Route 7 out of Ciudad del Este is a large 4 lane divided highway. It has wide, paved shoulders. However, they have regularly spaced speed bumps designed to keep cars from driving on the highway. It's possible to ride around a lot of the speed bumps, but some extend all the way across the shoulder and you'll have to go into the traffic lane to avoid them. There's a lot of traffic on this road. It seems like the city of Ciudad del Este extends all the way to the intersection with route 6, at least there are buildings all the way. There are restaurants and a store at the intersection which is located 30 km out of Ciudad del Este.
Route 6 is a 2 lane road with a similarly speed bump wide shoulder. Traffic is still heavy on this road, especially trucks. You can ride in the traffic lane, but jump onto the shoulder when a truck comes barreling by.
Scenery is mostly cleared, large farm fields extending over gently rolling hills. The formerly large forests and jungles were cleared long ago. It looks a lot like riding through Indiana. The hills seem to become steeper and higher the further south you go. There are huge granaries along side the road. You'll recognize them by the big, aluminum tanks. Also in a few spots between Naranjito and Tomas R. Pereira there are some tent towns, little shanties built from logs and black plastic. One of these towns also has a few wooden buildings that actually reminds us of a U.S. western mining boom town that is still alive.
At km 228 on Rt. 6 you pass a small town with gas station, small grocery store, and small restaurants. At km 208 you go through Santa Rita, a long spread out highway town. There are 3 hotels, 2 less expensive ones north of town and the Hotel Strafenberg in town. Hotel Primavera costs about $16 US with breakfast and has private bathrooms, a/c, and TV in each room. Santa Rita has several groceries and restaurants. There is a bike shop, but we didn't check it out. Parts are probably extremely limited.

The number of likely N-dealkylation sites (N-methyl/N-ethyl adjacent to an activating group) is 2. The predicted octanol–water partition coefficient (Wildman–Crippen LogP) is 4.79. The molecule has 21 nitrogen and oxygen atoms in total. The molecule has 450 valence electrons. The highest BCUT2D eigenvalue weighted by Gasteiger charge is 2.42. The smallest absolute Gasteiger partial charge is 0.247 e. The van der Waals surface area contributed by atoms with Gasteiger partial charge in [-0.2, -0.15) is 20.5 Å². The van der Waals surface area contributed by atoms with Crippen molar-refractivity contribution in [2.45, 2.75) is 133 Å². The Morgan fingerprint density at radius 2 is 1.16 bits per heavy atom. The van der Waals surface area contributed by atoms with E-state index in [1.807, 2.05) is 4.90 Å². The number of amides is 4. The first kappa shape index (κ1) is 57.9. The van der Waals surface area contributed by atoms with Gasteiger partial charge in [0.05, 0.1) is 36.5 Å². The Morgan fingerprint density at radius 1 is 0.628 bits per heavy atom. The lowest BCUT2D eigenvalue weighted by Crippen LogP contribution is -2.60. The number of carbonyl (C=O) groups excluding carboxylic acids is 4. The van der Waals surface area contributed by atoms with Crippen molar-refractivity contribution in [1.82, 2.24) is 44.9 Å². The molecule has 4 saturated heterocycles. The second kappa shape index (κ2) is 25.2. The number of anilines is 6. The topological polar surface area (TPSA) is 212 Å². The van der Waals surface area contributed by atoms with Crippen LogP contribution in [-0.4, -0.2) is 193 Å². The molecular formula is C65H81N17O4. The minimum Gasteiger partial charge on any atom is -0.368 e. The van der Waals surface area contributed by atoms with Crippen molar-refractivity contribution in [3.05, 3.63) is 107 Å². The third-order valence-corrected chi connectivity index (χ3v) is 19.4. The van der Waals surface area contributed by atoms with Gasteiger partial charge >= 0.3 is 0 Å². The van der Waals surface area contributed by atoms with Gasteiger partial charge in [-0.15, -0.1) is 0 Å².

For the first 35 km south of Santa Rita there are plenty of grocery stores, gas stations, comedors, and even 2 very basic hotels, one 20 km out and the other 30 km. San Alfredo at km 180 is a fairly good sized town with good facilities.
Things become scarce from km 173 to km 139. At km 139 is another long stretched out highway town, Naranjito. It's not as big as Santa Rita. It has grocery stores, gas stations, and restaurants but no hotels. Again there is another space of not much until Tomas R. Pereira at km 120. Here you'll find all services including, a very basic hotel and bike shops. The hotel El Dorado is located on the south side of town, off the main road 1 1/2 blocks. A sign on the road points to the hotel. The price was about $10 for a double room with private bath and a/c.
At about km 96 you pass a town with grocery services. There's a hotel at the intersection that goes off to Pirapo, km 76. Note that there's just the hotel/restaurant. There are no groceries.
From around km 70 until you get to Bella Vista the road deteriorates a lot. The shoulder becomes overgrown rubble and the traffic lanes have pot holes. Drivers in Paraguay, in particular truck and bus drivers, are some of the worst we've seen. They'll run you over before considering putting on their brakes. Be prepared to jump for the bushes.